Deep into a 15-hour flight, the airplane bathroom resembles a fraternity house the morning after a party. There’s an overflowing trash bin, sheets of toilet paper on the floor, and a bottle of eau de toilette that’s desperately trying to mask the stench. A puddle sits in front of the toilet and one can only hope it’s water.
The flight attendants are looking a little rough, too. Their makeup (once painting porcelain skin and red lips) has now mixed with facial oil, and the harsh lighting offers no favors. You get the sense that they may be shit-talking but you can’t be too sure; after all, their only expression is one of indifference.
Sadly, we’ve all abandoned civility in this recycled air.
I cared about looking fresh and having combed hair in the beginning, but now that it’s the 14th hour I could give a fuck. I figure if a family lets their child cry throughout an entire flight (and I do mean entire flight), then one smelly passenger won’t bother anyone.
There’s an Armenian couple that sits beside me. The husband reminds me of a circus ringmaster, his round face dwarfed by an enormous mustache; his wife wears heavy jewelry and babysits her purse for most of the flight.
Sometime during our second meal (and who knows what hour that was), the wife pulls out her iPhone and speaks to me in broken English. I feel her warm breath against my face as she narrates the contents of her photo gallery. Most of her photos are of her grandson in California.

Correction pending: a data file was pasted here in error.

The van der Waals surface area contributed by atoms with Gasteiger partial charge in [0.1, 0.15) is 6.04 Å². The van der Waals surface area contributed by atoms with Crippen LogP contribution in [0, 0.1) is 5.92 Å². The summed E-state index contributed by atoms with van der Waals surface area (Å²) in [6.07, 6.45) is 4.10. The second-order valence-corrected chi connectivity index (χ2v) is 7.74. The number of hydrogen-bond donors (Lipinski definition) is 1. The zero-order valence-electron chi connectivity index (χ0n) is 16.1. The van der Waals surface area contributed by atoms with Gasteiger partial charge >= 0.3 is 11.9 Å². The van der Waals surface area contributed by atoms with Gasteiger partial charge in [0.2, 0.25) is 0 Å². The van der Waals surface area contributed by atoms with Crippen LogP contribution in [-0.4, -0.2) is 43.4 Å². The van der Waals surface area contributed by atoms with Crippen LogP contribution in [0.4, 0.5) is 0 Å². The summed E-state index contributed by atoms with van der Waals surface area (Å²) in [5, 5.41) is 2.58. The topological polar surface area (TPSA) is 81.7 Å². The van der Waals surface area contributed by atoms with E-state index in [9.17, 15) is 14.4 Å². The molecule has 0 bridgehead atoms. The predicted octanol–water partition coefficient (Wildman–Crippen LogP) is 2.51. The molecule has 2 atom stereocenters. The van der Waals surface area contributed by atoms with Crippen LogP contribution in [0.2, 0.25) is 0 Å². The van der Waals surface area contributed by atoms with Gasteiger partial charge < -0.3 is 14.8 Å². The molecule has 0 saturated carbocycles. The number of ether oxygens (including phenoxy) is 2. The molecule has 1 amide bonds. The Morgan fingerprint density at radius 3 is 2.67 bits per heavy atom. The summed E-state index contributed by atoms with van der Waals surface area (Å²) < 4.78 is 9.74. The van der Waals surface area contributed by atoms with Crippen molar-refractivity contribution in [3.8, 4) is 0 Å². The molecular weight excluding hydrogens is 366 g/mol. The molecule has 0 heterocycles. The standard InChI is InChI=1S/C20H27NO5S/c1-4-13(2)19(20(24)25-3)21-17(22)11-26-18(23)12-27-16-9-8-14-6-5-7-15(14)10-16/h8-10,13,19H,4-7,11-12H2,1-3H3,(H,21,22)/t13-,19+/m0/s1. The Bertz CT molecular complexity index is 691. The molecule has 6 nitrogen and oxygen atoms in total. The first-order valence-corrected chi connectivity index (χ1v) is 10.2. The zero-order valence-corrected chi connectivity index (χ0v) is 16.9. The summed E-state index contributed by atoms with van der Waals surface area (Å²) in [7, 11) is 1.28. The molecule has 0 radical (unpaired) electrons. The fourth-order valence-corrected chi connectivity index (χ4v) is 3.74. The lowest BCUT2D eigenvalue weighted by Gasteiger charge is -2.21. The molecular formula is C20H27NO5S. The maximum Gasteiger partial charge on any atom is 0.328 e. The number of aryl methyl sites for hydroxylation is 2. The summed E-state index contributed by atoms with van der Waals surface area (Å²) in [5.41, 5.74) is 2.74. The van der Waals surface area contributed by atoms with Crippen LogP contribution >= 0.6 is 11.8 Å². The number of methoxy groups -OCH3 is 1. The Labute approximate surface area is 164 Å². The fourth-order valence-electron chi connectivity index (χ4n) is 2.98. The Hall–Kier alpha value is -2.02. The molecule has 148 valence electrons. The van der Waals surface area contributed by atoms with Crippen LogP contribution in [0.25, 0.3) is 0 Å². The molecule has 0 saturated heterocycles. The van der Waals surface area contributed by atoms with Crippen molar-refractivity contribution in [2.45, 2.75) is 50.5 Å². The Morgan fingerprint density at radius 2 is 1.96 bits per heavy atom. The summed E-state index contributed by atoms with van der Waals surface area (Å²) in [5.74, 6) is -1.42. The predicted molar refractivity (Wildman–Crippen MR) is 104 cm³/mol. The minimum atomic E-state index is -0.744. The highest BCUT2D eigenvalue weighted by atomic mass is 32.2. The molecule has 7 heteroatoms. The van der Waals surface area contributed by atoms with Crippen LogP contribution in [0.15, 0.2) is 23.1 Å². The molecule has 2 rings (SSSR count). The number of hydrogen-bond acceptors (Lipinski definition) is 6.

The wife swipes through hundreds of images, zooming into the child’s face for each one. I witness pumpkin costumes, turkey onesies, and giggles with Santa that suggest this has been a very long visit to California, spanning most of the 2016 holidays. I wonder how her in-laws felt about that.
I don’t say any of this, of course, but simply nod and politely smile. She’s just a proud grandparent!
By the time we reach Qatar, I practically sprint toward the airport hotel. I have a 14-hour layover so I can take a shower and indulge in a glass (or two) of champagne. The welcoming sight of puffy pillows and white sheets delivers such joy that I immediately call Room Service. “One glass of champagne for Room 158, please!”
In the meantime, I inspect the shower, which is spectacular; it’s like a big, beautifully-tiled walk-in closet. I marvel at the ornamentation, including mirrors that cover the perimeter. That’s interesting, I think, and a little creepy. I’m not so sure I want to watch myself bathe naked. Still, there’s no better time to practice self-love and accept the parts of my body that I’d rather not view in three dimensions. I resolve to take the shower.
Squeezing a dollop of shampoo into my palm, I vigorously massage it into my scalp. It feels so good to get clean, I think, and as I tip my head back to rinse off, I notice a huge mirror affixed to the ceiling. Well there you are, Julia, in all your naked glory.
I begin to laugh.
Oh Travel—you glorious, sexy thing, you! This is why I love you: because one minute I’m befriending strangers and swiping through toddler photos, and the next minute I’m naked while waiting for a glass of champagne.
This is what it’s all about, I realize, and I haven’t even reached my destination yet.